Yesterday, the Cave of Grading got something even better than hot-and-cold running margaritas. (OK, I recognize that hot running margaritas would be gross. Maybe hot running Irish coffee?) It got this:
I know what you're thinking: How is a hilarious memoir about life in Texas (and on the internet) at all helpful in the project of catching up on a catastrophic grading backlog?
And it's true, the book itself has not picked up a grading pen to help me get the job done. However, each of the conveniently-sized chapters in the book feels like a well-deserved reward after plowing through another 10 or 15 papers on the stack. Also, the guffaws Lawson's writing provokes seem to restore some of the life-force depleted by grading. I haven't subjected it to proper empirical investigation, but I hypothesize that these same guffaws result in better oxygenation of the blood, glossier hair, and a clearer complexion. Or at least they help me maintain enthusiasm for getting the job done, and restore me to a relatively cheerful baseline mood from which to evaluate student work with some modicum of compassion.
If you think your childhood was strange, or that you argue about weird stuff with your partner, or that the creatures in your yard or your house or your walls might be dangerous and/or haunted, Jenny Lawson pretty much has you beat, but you will still feel the comfort of recognition. You might also be moved to check to see when your last tetanus shot was.
Important stuff in this book:
- The observation that it may be harder to properly identify the type of bird in front of you than who that bird belongs to, and that this may have significant social consequences.
- Some liquids that have detectable odors and some that do not. Also, some liquids that are collectable, apparently, if that's how your father rolls.
- Maybe the worst-ever attempt to "just fit in" with the other kids in high school, especially as it results in kind of getting stuck.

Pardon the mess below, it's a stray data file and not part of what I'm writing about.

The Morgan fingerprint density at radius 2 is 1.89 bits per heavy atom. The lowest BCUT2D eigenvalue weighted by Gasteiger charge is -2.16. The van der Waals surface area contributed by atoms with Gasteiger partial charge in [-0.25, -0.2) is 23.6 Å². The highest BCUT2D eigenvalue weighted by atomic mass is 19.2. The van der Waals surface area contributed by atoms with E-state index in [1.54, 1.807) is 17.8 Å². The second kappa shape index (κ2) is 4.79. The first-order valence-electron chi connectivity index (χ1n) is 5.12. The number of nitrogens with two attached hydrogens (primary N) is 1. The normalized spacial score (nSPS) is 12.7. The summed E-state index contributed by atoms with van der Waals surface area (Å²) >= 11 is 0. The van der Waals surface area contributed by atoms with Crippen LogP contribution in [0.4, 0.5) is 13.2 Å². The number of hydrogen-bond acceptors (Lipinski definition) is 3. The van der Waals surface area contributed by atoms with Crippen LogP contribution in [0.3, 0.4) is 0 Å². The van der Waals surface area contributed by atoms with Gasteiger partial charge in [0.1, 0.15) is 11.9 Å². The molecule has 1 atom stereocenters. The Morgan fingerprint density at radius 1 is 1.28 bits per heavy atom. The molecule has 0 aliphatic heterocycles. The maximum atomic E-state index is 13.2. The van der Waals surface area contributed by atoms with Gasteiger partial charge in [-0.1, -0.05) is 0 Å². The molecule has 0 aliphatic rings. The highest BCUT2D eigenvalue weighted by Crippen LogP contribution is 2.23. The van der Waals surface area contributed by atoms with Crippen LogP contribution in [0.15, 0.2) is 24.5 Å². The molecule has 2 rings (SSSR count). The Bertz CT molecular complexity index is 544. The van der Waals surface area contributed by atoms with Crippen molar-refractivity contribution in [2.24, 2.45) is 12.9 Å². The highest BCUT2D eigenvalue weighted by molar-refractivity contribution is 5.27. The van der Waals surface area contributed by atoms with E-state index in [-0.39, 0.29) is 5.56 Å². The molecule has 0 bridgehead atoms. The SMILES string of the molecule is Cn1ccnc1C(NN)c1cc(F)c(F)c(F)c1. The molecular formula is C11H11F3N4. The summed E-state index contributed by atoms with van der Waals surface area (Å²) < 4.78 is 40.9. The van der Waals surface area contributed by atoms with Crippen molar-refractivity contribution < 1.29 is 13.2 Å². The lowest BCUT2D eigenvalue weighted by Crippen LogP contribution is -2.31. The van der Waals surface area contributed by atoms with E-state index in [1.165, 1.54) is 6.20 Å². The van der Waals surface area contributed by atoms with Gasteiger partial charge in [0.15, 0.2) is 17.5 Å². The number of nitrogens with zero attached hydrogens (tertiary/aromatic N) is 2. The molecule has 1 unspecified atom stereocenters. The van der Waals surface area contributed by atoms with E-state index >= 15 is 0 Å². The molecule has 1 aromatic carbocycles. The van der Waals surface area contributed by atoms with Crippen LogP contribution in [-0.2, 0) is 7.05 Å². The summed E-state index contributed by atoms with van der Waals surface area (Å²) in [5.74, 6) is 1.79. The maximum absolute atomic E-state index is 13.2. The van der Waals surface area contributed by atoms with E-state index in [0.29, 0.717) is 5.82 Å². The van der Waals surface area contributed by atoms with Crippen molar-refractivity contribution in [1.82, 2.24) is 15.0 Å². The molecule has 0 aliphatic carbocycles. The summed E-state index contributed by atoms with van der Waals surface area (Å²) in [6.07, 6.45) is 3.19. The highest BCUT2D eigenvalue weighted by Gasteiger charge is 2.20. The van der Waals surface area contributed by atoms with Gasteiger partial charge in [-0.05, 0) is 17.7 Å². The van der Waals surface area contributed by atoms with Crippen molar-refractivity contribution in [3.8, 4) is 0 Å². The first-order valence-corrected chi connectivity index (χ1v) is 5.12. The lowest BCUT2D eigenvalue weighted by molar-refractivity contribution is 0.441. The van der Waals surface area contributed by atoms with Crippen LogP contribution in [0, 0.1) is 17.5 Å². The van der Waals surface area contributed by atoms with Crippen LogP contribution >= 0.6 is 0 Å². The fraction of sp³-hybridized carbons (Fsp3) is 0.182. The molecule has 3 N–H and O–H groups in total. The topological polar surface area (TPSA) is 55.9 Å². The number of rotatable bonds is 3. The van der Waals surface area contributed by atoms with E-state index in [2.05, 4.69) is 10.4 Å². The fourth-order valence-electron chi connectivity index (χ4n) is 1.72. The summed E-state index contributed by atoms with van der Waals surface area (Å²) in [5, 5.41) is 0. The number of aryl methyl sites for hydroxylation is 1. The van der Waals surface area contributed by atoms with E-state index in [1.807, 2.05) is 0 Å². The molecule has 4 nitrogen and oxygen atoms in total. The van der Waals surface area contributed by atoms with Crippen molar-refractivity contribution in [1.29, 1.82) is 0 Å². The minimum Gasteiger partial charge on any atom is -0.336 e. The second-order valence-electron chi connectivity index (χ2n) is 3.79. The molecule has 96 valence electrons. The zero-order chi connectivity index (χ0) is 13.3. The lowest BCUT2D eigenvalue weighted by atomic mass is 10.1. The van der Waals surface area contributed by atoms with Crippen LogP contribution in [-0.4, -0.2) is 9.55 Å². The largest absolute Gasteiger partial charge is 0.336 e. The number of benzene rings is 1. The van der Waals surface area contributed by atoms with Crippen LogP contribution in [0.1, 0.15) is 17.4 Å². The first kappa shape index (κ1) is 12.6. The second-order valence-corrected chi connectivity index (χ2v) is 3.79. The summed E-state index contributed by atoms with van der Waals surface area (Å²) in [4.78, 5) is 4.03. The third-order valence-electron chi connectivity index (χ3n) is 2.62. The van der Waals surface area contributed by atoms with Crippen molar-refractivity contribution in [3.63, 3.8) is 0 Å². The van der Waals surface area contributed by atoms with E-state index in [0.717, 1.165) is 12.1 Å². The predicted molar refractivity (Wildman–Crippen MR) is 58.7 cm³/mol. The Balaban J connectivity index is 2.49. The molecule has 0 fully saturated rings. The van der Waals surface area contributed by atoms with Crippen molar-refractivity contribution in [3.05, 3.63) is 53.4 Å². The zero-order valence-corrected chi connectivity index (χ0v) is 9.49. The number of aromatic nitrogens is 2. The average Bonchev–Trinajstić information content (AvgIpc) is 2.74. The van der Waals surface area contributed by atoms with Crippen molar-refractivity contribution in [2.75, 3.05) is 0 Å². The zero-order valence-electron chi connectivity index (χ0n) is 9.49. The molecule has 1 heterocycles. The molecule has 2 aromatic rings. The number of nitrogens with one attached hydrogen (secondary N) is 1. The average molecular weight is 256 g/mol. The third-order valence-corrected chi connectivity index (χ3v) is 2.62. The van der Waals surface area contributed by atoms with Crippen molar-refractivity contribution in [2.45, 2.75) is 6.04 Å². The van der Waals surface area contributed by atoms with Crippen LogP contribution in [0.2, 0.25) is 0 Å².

- A tremendously awesome discount outlet purchase that is not towels, but that someone maybe wishes had been after all.
- A frank discussion of what it can be like to live with an anxiety disorder, and how it's much less hilarious to be living than its description might make it seem.
- Descriptions of parenting and grandparenting strategies favored by the author's forebears, some of which involve sacks of animals of varying degrees of animation, some of which involve unconventional use of sugar cubes.
- Sufficient data for me to cross a job in HR off my list of potential careers if the academia thing doesn't work out.
- Ample documentation of perfectly good words that spellcheck apparently did not want the author to use in writing her memoir, because spellcheck is kind of a jerk.
- Word problems. This book will exercise your brain! Not to mention guidance on the appropriate kickback for your English teacher (which, in my professional opinion, would also be appropriate for a philosophy professor).
If it's been too long since you've read a book that causes you to emit involuntary sounds of hilarity around others, you owe it to yourself to read Let's Pretend This Never Happened.
(There's also an audiobook version, but based on my experience of reading the book-book version, I would strongly advise against listening to it while driving on account of the uproariousness might cause you to lose control of the vehicle, hurting others and yourself. If you must, please save it for stop-and-go traffic.)